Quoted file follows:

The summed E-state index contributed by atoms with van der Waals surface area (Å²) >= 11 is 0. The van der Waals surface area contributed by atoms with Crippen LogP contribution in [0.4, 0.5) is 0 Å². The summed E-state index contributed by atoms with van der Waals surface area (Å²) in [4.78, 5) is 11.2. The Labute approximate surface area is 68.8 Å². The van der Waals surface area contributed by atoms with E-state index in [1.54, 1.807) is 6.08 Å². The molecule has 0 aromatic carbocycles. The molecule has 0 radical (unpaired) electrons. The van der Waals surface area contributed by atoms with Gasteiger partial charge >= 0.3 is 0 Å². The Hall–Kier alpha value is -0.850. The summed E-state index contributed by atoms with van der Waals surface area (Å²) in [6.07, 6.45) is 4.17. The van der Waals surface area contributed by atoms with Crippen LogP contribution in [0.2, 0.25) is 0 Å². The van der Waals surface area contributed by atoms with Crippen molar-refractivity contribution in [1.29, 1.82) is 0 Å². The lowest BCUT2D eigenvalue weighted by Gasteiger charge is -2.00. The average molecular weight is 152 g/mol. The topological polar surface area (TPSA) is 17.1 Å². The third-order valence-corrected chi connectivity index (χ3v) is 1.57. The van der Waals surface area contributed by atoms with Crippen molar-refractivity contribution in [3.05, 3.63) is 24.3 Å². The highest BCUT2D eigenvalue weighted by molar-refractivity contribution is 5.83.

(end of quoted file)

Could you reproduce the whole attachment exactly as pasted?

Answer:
The summed E-state index contributed by atoms with van der Waals surface area (Å²) >= 11 is 0. The van der Waals surface area contributed by atoms with Crippen LogP contribution in [0.4, 0.5) is 0 Å². The summed E-state index contributed by atoms with van der Waals surface area (Å²) in [4.78, 5) is 11.2. The Labute approximate surface area is 68.8 Å². The van der Waals surface area contributed by atoms with E-state index in [1.54, 1.807) is 6.08 Å². The molecule has 0 aromatic carbocycles. The molecule has 0 radical (unpaired) electrons. The van der Waals surface area contributed by atoms with Gasteiger partial charge >= 0.3 is 0 Å². The Hall–Kier alpha value is -0.850. The summed E-state index contributed by atoms with van der Waals surface area (Å²) in [6.07, 6.45) is 4.17. The van der Waals surface area contributed by atoms with Crippen LogP contribution in [0.2, 0.25) is 0 Å². The van der Waals surface area contributed by atoms with Crippen molar-refractivity contribution in [1.29, 1.82) is 0 Å². The lowest BCUT2D eigenvalue weighted by Gasteiger charge is -2.00. The average molecular weight is 152 g/mol. The topological polar surface area (TPSA) is 17.1 Å². The third-order valence-corrected chi connectivity index (χ3v) is 1.57. The van der Waals surface area contributed by atoms with Crippen molar-refractivity contribution in [3.05, 3.63) is 24.3 Å². The highest BCUT2D eigenvalue weighted by molar-refractivity contribution is 5.83.